Seed Saving: Tomatoes

Seed Saving: Tomatoes

Galina Tomatoes, saving seed
Galina Tomatoes, saving seed

I was picking tomatoes this morning when it occurred to me that part of my problem with seed saving is managing to remember which tomato is which. I planted nine varieties this year, and many of them are a lot alike — Perestroika and Grushovka, for example. And I tend to pick in a big basket, where they get mixed up.

So tomorrow, I have to pay more attention, because it’s time to start putting some seed aside for next year. This morning I did Galina, this yellow cherry that I love, and Mountain Princess, which gets mangled by the flea beetle but which is my most dependable early producer (yes, I realize it’s September, hardly anyone else’s definition of “early” but we had a cold summer this year).

Seed starting isn’t difficult but you have to be willing to put up with some uckiness. The seeds need to ferment, and mold, and get sort of disgusting in order to break down the gel packs in which the tomato encases them. My method is generally to squeeze out the seedy part into a jar, add enough water so they won’t dry up, and stick them in a corner until they start to do their business. For a good step by step guide to this process, check out this link.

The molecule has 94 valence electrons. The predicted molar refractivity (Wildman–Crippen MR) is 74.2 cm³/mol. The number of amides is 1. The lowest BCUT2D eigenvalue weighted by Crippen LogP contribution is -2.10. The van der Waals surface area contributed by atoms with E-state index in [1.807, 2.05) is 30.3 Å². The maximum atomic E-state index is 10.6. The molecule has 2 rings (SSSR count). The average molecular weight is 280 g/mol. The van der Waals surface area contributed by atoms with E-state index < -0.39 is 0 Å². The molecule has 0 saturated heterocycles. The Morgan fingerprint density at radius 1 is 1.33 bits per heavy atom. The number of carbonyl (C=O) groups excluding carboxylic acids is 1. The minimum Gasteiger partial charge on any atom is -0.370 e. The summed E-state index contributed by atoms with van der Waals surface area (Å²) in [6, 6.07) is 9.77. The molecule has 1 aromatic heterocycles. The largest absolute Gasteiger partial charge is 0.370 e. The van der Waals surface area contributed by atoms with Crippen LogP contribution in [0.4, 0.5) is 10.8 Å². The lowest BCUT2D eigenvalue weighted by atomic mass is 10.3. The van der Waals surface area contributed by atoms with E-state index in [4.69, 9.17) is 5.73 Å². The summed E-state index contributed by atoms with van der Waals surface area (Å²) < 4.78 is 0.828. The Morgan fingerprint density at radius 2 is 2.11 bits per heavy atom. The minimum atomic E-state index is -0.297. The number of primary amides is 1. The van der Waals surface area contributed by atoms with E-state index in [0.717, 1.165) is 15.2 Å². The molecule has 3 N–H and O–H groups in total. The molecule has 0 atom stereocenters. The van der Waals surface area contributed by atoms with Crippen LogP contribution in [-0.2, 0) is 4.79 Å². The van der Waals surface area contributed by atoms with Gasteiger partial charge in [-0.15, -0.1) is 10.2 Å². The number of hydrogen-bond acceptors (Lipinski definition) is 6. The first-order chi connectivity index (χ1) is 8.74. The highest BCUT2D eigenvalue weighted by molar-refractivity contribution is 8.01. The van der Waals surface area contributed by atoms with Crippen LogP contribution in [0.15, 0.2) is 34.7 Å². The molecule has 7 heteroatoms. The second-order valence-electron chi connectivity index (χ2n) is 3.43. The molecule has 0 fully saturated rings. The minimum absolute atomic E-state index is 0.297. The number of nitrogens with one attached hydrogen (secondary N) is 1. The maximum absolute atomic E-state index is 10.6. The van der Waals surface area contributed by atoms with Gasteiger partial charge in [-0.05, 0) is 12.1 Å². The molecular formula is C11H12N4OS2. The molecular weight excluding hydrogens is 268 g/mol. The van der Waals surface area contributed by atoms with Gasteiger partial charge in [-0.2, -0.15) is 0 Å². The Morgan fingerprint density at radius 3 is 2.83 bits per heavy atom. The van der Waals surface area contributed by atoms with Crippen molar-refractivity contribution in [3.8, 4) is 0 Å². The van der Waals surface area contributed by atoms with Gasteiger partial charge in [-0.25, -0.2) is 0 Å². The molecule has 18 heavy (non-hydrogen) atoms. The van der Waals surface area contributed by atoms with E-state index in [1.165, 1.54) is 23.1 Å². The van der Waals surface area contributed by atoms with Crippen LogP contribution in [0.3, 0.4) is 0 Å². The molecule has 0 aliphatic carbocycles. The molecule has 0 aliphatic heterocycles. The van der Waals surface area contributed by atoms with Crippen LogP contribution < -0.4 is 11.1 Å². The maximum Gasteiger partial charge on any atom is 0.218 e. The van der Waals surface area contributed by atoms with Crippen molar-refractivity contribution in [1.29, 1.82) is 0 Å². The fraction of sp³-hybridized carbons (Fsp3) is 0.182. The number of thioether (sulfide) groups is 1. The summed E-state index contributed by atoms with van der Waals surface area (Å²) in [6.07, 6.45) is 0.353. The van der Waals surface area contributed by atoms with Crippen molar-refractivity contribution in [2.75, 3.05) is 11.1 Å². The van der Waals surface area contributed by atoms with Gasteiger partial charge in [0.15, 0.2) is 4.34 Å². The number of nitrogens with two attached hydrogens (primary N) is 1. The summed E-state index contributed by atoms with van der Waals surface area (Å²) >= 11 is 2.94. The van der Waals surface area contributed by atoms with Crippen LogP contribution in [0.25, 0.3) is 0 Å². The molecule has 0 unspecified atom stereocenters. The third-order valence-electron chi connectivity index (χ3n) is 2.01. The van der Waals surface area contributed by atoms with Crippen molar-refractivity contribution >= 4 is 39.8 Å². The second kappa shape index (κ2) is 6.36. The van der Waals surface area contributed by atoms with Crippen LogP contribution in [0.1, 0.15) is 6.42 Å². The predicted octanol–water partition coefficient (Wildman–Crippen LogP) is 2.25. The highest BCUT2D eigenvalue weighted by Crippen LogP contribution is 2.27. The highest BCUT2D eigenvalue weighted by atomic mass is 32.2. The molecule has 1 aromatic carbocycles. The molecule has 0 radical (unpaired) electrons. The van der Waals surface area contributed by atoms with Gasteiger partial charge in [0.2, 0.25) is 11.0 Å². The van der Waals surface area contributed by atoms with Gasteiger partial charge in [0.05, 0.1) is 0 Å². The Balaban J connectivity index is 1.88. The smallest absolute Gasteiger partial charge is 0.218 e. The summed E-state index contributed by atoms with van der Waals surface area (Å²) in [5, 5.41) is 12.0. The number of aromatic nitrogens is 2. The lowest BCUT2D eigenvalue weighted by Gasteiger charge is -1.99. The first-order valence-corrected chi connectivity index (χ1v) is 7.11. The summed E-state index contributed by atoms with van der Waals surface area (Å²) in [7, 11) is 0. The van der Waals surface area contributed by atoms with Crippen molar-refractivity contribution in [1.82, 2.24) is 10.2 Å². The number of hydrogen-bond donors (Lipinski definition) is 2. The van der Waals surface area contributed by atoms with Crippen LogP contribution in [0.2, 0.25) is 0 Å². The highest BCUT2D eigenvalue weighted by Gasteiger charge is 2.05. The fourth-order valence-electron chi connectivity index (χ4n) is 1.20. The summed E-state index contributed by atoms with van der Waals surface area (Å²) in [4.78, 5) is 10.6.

Last year I saved my favorite, Jaunne Flammé and it was really fun this spring when instead of a few tiny seeds in the bottom of the package I had a whole honking bunch of them. And not only do I have enough seeds for several years, but I have seed from tomatoes that have already done well in my own yard, in our weird climate. I like the idea of saving seed across the years, and winding up with personalized seed that is uniquely adapted to my particular microclimate (now if I could only get them to grow out of the reach of chickens).

At any rate — it’s September, but I’ve finally got tomatoes, and zucchini, and even a few green beans. It’s been a very odd growing season this year, and because I was so busy early in the summer trying to save my job, I didn’t spend as much time out there as I’d have liked, so it’s all a little odd. But every summer is a new learning experience (like who knew that marigolds and calendula get so bushy? I didn’t — next year, space them further apart).

Comments are closed.
%d bloggers like this: